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Question:

From San Diego, California, USA:

My five year old son was diagnosed with type 1 diabetes at 22 months of age, and we have been struggling with chronic lows during the night and fasting because of a lot of exercise. His endocrinologist finally stopped his evening shot of Ultralente and Regular (his AM shot consists of NPH and Regular ) and added Humalog to correct any highs during the night. How long until the Ultralente will stop being a factor in some of these overnight lows? No matter how we've been compensating (more food, less and now no insulin at night), he still has lows. I'm completely stumped.

Answer:

Sometimes it seems that lows are the order of the day, and it is very hard to combat short of reducing the insulin to allow highs. I do worry about the lows, and you need to back off.

Things to try:

  1. Maybe Lantus (insulin glargine), the new insulin a unit or two or three once a day or Ultralente in the am, again just of couple of units.
  2. Humalog, maybe even diluted and give some with each meal and snack.
  3. I have used a target sugar and then find out how much he eats and give to cover the carbs. Add or subtract insulin to cover the actual value. Occasionally, the carbs plus the actual number equals no insulin. You have to experiment to get the ratio, maybe 1 unit for 75 to correct and 1 unit for 20 to 30 grams of carb for insulin. This is conservative, but will be a good start.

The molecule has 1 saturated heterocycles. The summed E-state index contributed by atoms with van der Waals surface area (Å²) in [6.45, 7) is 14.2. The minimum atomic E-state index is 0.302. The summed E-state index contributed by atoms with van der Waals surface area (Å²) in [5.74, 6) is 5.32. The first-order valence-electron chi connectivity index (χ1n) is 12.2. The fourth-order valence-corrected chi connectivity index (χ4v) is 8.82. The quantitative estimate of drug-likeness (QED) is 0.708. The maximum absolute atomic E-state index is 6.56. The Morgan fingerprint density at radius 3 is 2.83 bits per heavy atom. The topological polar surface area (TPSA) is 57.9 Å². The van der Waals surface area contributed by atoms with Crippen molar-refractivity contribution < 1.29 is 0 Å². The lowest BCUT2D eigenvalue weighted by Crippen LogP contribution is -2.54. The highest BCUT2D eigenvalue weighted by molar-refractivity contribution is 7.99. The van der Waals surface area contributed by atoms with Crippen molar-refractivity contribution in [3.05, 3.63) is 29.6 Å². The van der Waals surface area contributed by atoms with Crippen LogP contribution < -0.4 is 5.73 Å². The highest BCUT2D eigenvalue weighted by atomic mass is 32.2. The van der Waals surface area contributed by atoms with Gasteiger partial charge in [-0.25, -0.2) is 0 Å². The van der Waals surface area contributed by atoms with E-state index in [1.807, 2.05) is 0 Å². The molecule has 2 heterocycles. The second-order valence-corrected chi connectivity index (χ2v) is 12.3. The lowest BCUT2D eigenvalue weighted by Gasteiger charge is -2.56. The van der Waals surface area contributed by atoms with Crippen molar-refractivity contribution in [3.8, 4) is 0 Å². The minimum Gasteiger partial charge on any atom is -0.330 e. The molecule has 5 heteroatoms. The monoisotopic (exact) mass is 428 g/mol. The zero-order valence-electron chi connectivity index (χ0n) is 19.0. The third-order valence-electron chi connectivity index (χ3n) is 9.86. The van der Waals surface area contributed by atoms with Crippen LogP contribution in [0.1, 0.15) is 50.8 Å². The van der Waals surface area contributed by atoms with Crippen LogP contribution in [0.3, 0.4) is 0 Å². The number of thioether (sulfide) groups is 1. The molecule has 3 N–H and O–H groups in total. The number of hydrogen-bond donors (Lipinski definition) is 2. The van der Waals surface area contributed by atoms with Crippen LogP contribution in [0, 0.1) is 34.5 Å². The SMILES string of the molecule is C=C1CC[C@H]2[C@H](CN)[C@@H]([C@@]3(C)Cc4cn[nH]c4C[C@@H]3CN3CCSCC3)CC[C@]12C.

4. You will likely give insulin several times a day, sometimes 4 or 5, but the little doses seem to be the key. Example: Blood sugar is 200 mg/dl [11.1 mmol/L] and the target is 120 mg/dl [6.7 mmol/L]. So the correction is 1 unit. The meal contains 40 grams of carb, so maybe 1.5 to 2 units for the food. That means give 2.5 or 3 units of H. You'll have to experiment, but it is another choice.

LD

DTQ-20010514074301
Original posting 25 May 2001
Posted to Daily Care

  
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Last Updated: Tuesday April 06, 2010 15:09:22
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